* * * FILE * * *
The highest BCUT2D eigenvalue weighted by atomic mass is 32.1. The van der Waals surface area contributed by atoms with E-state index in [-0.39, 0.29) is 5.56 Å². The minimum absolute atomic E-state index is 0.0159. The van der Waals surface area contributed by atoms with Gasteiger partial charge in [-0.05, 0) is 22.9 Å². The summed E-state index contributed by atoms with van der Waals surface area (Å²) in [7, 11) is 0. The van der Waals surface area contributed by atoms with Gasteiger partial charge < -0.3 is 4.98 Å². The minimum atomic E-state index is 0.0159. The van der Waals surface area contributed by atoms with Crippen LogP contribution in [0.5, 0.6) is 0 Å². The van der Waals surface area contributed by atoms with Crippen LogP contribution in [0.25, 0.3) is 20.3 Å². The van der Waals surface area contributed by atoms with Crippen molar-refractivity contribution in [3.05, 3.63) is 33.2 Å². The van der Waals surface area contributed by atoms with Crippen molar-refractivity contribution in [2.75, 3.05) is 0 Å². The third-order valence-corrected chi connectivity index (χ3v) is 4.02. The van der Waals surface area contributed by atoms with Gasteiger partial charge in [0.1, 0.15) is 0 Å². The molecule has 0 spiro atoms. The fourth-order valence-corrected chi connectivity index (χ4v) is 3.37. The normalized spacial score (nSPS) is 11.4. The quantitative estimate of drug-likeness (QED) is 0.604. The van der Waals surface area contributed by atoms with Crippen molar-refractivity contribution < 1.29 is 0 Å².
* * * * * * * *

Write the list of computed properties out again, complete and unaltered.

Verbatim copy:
The highest BCUT2D eigenvalue weighted by atomic mass is 32.1. The van der Waals surface area contributed by atoms with E-state index in [-0.39, 0.29) is 5.56 Å². The minimum absolute atomic E-state index is 0.0159. The van der Waals surface area contributed by atoms with Gasteiger partial charge in [-0.05, 0) is 22.9 Å². The summed E-state index contributed by atoms with van der Waals surface area (Å²) in [7, 11) is 0. The van der Waals surface area contributed by atoms with Gasteiger partial charge < -0.3 is 4.98 Å². The minimum atomic E-state index is 0.0159. The van der Waals surface area contributed by atoms with Crippen LogP contribution in [0.5, 0.6) is 0 Å². The van der Waals surface area contributed by atoms with Crippen LogP contribution in [0.25, 0.3) is 20.3 Å². The van der Waals surface area contributed by atoms with Crippen molar-refractivity contribution in [3.05, 3.63) is 33.2 Å². The van der Waals surface area contributed by atoms with Crippen molar-refractivity contribution in [2.75, 3.05) is 0 Å². The third-order valence-corrected chi connectivity index (χ3v) is 4.02. The van der Waals surface area contributed by atoms with Gasteiger partial charge in [0.1, 0.15) is 0 Å². The molecule has 0 spiro atoms. The fourth-order valence-corrected chi connectivity index (χ4v) is 3.37. The normalized spacial score (nSPS) is 11.4. The quantitative estimate of drug-likeness (QED) is 0.604. The van der Waals surface area contributed by atoms with Crippen molar-refractivity contribution < 1.29 is 0 Å².